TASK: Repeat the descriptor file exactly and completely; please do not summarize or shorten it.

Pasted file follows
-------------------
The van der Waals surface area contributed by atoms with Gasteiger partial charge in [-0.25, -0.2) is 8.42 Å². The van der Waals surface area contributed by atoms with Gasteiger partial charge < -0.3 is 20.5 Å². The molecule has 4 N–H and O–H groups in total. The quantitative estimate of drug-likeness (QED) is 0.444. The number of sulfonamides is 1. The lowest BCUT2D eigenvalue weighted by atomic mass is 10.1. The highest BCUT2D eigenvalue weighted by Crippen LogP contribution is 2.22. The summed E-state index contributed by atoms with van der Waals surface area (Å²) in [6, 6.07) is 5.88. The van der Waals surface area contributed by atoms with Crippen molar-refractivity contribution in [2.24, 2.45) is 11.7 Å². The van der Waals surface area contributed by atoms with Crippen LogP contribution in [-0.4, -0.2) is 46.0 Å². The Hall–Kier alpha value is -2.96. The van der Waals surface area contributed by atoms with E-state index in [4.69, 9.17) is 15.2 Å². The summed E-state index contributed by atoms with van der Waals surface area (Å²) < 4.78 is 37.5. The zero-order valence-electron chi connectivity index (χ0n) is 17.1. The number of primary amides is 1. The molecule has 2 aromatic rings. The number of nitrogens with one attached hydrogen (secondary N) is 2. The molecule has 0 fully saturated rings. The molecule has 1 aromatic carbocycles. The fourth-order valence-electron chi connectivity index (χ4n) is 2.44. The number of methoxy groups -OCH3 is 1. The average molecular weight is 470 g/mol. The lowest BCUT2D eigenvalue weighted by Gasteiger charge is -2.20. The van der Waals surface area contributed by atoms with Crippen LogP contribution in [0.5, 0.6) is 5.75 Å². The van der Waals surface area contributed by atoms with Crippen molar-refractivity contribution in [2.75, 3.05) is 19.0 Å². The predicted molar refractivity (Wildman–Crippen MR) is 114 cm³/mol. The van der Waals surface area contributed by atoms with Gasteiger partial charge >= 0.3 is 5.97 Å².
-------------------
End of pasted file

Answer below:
The van der Waals surface area contributed by atoms with Gasteiger partial charge in [-0.25, -0.2) is 8.42 Å². The van der Waals surface area contributed by atoms with Gasteiger partial charge < -0.3 is 20.5 Å². The molecule has 4 N–H and O–H groups in total. The quantitative estimate of drug-likeness (QED) is 0.444. The number of sulfonamides is 1. The lowest BCUT2D eigenvalue weighted by atomic mass is 10.1. The highest BCUT2D eigenvalue weighted by Crippen LogP contribution is 2.22. The summed E-state index contributed by atoms with van der Waals surface area (Å²) in [6, 6.07) is 5.88. The van der Waals surface area contributed by atoms with Crippen molar-refractivity contribution in [2.24, 2.45) is 11.7 Å². The van der Waals surface area contributed by atoms with Crippen LogP contribution in [-0.4, -0.2) is 46.0 Å². The Hall–Kier alpha value is -2.96. The van der Waals surface area contributed by atoms with E-state index in [4.69, 9.17) is 15.2 Å². The summed E-state index contributed by atoms with van der Waals surface area (Å²) < 4.78 is 37.5. The zero-order valence-electron chi connectivity index (χ0n) is 17.1. The number of primary amides is 1. The molecule has 2 aromatic rings. The number of nitrogens with one attached hydrogen (secondary N) is 2. The molecule has 0 fully saturated rings. The molecule has 1 aromatic carbocycles. The fourth-order valence-electron chi connectivity index (χ4n) is 2.44. The number of methoxy groups -OCH3 is 1. The average molecular weight is 470 g/mol. The lowest BCUT2D eigenvalue weighted by Gasteiger charge is -2.20. The van der Waals surface area contributed by atoms with Crippen LogP contribution in [0.5, 0.6) is 5.75 Å². The van der Waals surface area contributed by atoms with Crippen molar-refractivity contribution in [2.75, 3.05) is 19.0 Å². The predicted molar refractivity (Wildman–Crippen MR) is 114 cm³/mol. The van der Waals surface area contributed by atoms with Gasteiger partial charge >= 0.3 is 5.97 Å².